ASGA has also produced an infographic detailing our positions for easy distribution. It can be found here. We have between now and April 15 to do everything in our power to recover striped bass. It will take all of you, but it can be done. Let’s all pull together and restore striped bass.

Table

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Below are the formal positions of the American Saltwater Guides Association on each of the four options in the draft amendment:

4.1 Management Triggers

Tier 1: Fishing Mortality (F) Triggers

Option A: Timeline to Reduce F to the Target

ASGA Supports Sub-option A1 (status quo): Reduce F to a level that is at or below the target within one year.

Option B: F Threshold Triggers

ASGA Supports Sub-option B1 (status quo): If F exceeds the F threshold, the striped bass management program must be adjusted to reduce F to a level that is at or below the target within the timeframe selected under Option A.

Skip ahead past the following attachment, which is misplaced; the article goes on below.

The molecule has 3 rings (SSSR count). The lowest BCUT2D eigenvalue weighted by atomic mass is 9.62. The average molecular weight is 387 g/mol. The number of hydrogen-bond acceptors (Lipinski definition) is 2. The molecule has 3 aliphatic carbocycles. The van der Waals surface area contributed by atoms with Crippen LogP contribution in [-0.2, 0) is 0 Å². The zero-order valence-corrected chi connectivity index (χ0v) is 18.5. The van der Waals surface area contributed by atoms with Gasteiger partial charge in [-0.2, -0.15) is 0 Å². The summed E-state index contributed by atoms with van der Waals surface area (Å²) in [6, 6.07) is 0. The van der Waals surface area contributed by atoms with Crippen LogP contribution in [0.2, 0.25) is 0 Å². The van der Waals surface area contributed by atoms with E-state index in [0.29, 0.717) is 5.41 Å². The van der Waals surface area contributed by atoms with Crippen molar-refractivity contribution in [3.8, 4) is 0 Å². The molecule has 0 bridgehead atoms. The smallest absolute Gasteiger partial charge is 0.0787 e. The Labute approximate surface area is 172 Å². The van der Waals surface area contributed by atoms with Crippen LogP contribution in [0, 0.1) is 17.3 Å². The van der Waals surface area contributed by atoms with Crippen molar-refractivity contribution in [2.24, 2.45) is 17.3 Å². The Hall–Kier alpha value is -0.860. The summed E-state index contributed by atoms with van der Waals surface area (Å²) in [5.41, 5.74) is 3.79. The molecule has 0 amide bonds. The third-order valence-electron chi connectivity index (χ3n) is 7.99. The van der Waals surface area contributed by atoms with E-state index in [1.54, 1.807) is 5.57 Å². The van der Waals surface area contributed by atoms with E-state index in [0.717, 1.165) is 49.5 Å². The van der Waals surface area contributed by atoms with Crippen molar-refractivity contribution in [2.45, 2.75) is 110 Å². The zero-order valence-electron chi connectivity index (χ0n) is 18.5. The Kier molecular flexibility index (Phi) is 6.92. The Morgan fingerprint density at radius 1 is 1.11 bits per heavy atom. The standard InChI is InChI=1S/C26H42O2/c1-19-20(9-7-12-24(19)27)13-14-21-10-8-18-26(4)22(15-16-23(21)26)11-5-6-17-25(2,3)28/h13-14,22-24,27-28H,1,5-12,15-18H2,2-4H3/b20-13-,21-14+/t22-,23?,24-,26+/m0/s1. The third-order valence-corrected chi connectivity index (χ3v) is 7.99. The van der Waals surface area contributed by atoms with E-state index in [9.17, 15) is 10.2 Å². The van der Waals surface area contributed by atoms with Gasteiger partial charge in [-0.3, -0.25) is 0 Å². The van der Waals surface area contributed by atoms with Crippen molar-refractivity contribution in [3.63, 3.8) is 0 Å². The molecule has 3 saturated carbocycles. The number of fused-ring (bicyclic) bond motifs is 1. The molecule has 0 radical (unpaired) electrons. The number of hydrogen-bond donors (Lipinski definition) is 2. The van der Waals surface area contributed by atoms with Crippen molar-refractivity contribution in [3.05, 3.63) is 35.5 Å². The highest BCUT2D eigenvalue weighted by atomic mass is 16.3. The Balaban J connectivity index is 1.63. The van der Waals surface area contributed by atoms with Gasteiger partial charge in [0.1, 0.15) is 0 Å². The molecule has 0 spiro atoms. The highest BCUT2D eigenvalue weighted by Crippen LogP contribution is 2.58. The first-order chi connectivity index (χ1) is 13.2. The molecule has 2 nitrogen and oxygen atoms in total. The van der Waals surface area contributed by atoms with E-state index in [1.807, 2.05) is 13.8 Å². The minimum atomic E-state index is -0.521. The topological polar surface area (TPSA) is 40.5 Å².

Option C: F Target Triggers

ASGA Supports Sub-option C1 (status quo): If F exceeds the F target for two consecutive years and female SSB falls below the SSB target in either of those years, the striped bass management program must be adjusted to reduce F to a level that is at or below the target within the timeframe selected under sub-option A.

Tier 2: Spawning Stock Biomass (SSB) Triggers

Option A: Deadline to Implement a Rebuilding Plan

ASGA Supports Sub-option A2: Two-Year Deadline to Implement a Rebuilding Plan. The Board must implement a rebuilding plan within two years from when an SSB-based management trigger is tripped.

Option B: SSB Threshold Trigger

ASGA Supports Sub-option B1 (status quo): If female SSB falls below the SSB threshold, the striped bass management program must be adjusted to rebuild the biomass to the target level within an established timeframe [not to exceed 10-years].